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Word | Definition |
---|---|
Abstract Data Type : |
A set of data values and associated operations that are precisely specified independent of any particular implementation. Also known as ADT |
Algorithm : |
A computable set of steps to achieve a desired result. |
Alias : |
An alternative name for the same object. A "nickname". |
Ancestor : |
A parent of a node in a tree, the parent of the parent, etc. |
Argument : |
A value passed to a called function by the calling function. |
Array : |
In programming, a list of data values, all of the same type, any element of which can be referenced by an expression consisting of the array name followed by an indexing expression. Arrays are part of the fundamentals of data structures, which, in turn, are a major fundamental of computer programming |
AVL tree : |
A balanced binary search tree where the height of the two subtrees (children) of a node differs by at most one. |
Balanced Binary Tree : |
A binary tree where no leaf is more than a certain amount farther from the root than any other. After inserting or deleting a node, the tree may rebalanced with "rotations." |
big-O notation : |
A theoretical measure of the execution of an algorithm, usually the time or memory needed, given the problem size n, which is usually the number of items. Informally, saying some equation f(n) = O(g(n)) means it is less than some constant multiple of g(n). The notation is read, "f of n is big oh of g of n". |
Binary Heap : |
A complete binary tree where every node has a key more extreme (greater or less) than or equal to the key of its parent. |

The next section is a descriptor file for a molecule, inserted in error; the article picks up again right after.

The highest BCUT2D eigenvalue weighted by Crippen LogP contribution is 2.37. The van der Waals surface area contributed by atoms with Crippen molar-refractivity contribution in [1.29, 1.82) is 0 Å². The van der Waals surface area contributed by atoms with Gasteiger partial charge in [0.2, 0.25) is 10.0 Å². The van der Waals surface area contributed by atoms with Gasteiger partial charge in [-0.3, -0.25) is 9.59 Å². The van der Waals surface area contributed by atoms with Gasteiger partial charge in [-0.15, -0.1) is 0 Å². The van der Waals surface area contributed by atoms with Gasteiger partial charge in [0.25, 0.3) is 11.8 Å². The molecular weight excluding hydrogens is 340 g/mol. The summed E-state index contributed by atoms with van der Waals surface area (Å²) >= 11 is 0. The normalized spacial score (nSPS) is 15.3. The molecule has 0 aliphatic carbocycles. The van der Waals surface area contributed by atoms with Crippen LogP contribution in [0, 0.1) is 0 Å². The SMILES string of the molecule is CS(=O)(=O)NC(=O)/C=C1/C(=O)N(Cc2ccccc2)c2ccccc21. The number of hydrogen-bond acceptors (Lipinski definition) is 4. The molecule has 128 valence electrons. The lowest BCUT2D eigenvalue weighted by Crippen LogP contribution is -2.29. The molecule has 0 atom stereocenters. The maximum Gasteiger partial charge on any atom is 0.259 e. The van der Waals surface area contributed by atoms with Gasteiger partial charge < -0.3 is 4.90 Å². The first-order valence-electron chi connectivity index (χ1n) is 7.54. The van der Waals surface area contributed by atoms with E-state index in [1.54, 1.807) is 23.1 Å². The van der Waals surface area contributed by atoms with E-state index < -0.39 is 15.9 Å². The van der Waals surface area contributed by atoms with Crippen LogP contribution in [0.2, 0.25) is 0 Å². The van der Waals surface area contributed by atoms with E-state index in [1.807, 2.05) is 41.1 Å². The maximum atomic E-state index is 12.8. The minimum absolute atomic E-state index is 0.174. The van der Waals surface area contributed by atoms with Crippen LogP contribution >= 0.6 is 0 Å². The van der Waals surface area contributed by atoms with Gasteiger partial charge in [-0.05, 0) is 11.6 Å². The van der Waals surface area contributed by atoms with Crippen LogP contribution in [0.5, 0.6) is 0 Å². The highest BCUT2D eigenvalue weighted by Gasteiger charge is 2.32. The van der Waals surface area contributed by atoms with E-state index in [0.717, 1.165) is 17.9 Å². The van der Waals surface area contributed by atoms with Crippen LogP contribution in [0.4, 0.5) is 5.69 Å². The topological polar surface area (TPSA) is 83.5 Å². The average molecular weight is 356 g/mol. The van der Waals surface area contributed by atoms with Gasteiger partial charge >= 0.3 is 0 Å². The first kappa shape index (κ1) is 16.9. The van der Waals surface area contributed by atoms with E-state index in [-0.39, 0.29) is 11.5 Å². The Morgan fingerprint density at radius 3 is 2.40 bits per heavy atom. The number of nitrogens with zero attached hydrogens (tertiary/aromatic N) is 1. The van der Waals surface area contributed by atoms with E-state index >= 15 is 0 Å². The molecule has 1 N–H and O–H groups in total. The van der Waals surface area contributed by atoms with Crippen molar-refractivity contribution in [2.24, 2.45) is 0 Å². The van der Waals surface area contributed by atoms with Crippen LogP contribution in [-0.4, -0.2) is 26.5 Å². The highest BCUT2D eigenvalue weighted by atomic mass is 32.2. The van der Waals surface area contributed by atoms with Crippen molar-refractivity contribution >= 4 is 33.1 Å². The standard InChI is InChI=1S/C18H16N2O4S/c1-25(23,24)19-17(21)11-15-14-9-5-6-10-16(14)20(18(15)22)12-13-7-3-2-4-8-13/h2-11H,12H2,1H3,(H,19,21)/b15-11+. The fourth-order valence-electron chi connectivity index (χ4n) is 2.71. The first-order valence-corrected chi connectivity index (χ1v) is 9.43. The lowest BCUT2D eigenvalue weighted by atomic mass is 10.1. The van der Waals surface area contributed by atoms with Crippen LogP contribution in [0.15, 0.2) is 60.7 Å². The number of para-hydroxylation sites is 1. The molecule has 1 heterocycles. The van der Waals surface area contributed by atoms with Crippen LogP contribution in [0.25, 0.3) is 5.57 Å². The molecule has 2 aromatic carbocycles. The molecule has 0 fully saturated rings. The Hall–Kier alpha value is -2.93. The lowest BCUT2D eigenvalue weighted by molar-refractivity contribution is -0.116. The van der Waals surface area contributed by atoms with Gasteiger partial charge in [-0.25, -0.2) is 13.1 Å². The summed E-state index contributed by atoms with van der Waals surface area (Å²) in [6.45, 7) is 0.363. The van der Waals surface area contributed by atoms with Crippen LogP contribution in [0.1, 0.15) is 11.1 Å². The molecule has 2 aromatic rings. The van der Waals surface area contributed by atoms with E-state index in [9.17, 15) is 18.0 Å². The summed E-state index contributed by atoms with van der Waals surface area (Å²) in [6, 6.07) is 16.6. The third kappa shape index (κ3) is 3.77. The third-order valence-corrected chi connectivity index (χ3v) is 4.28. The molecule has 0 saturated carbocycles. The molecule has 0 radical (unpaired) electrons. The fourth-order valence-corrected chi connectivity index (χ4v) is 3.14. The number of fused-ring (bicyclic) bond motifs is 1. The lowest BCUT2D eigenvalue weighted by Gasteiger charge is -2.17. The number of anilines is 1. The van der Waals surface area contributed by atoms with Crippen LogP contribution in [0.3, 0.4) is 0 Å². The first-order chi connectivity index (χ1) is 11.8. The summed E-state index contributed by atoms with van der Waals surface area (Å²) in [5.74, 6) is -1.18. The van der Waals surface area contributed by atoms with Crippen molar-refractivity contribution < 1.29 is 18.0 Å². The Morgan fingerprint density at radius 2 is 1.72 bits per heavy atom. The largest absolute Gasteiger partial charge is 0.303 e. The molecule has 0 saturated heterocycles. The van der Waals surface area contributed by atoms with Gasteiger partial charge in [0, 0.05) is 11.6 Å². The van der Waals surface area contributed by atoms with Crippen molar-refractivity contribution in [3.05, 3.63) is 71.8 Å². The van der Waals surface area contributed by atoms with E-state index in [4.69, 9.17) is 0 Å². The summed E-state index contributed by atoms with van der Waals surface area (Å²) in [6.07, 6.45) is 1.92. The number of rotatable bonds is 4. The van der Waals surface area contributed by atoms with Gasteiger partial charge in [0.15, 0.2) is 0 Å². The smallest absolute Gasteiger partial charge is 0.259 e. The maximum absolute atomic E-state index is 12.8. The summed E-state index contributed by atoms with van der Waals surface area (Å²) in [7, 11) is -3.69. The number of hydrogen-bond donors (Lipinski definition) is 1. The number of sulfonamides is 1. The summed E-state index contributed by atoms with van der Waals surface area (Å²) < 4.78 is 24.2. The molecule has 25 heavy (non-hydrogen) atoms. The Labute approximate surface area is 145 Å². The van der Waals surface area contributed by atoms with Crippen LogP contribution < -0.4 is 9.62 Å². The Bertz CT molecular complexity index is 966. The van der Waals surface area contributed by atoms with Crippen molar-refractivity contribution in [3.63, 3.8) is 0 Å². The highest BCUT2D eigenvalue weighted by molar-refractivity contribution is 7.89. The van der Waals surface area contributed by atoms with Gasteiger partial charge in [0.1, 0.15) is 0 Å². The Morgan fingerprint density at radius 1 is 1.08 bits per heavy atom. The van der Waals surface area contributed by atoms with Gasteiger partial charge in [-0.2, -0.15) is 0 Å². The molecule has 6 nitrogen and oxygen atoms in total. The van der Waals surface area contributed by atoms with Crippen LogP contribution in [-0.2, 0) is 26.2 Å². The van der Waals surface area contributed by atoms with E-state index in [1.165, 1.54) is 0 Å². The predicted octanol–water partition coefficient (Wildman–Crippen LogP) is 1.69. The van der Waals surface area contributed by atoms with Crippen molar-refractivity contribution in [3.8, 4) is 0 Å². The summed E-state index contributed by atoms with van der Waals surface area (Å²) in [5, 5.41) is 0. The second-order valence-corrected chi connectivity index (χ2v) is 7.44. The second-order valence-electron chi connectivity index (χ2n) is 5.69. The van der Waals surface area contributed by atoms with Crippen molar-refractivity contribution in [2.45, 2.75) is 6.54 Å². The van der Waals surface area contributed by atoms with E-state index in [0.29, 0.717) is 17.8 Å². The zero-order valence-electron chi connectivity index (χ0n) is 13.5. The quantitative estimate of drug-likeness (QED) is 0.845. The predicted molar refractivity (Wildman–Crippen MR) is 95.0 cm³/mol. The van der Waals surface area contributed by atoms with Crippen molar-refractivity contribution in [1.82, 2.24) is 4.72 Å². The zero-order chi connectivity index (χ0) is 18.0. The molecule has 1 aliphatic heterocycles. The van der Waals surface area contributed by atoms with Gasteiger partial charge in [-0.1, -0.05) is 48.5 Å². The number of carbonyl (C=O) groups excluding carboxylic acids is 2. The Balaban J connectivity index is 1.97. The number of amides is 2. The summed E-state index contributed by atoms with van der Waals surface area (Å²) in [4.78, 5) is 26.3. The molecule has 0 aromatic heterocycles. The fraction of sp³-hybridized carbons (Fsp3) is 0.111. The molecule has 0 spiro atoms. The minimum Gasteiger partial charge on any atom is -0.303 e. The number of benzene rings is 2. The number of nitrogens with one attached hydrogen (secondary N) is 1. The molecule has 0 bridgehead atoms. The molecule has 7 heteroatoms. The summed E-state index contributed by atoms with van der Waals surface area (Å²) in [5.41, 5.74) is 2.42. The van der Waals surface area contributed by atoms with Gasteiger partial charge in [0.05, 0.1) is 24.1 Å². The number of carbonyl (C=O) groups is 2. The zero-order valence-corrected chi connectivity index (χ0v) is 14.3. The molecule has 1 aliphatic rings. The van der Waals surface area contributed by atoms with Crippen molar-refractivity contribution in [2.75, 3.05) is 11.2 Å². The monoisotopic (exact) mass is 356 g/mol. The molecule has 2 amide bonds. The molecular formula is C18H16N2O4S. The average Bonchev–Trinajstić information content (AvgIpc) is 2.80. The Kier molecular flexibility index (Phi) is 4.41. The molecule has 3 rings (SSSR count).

Binary Search : |
A type of search algorithm that seeks an item, with a known name, in an ordered list by first comparing the sought item to the item at the middle of the list's order. The search then divides the list in two, determines in which half of the order the item should be, and repeats this process, until the sought item is found. |
Binary Search Tree : |
A data structure with in which every node refers to a left subtree and a right subtree such that all values in the left subtree are smaller than the value in the node and all elements in the right subtree are greater than (or equal to) the value in the node. The top node is called the root. The nodes with no children (left and right subtrees empty) are called leaves. |
Binary Tree : |
A specific type of tree data structure in which each node has at most two subtrees, one left and one right. Binary trees are often used for sorting information; each node of the binary search tree contains a key, with values less than that key added to left subtree and values greater than that key added to the right subtree. |
Bounded Queue : |
A queue limited to a fixed number of items. |
Bubble Sort : |
Sort by comparing each adjacent pair of items in a list in turn, swapping the items if necessary, and repeating the pass through the list until no swaps are done. |
Build-Heap : |
Convert an array into a heap by executing heapify progressively closer to the root. For an array of n nodes, this takes O(n) time under the comparison model. |
Child : |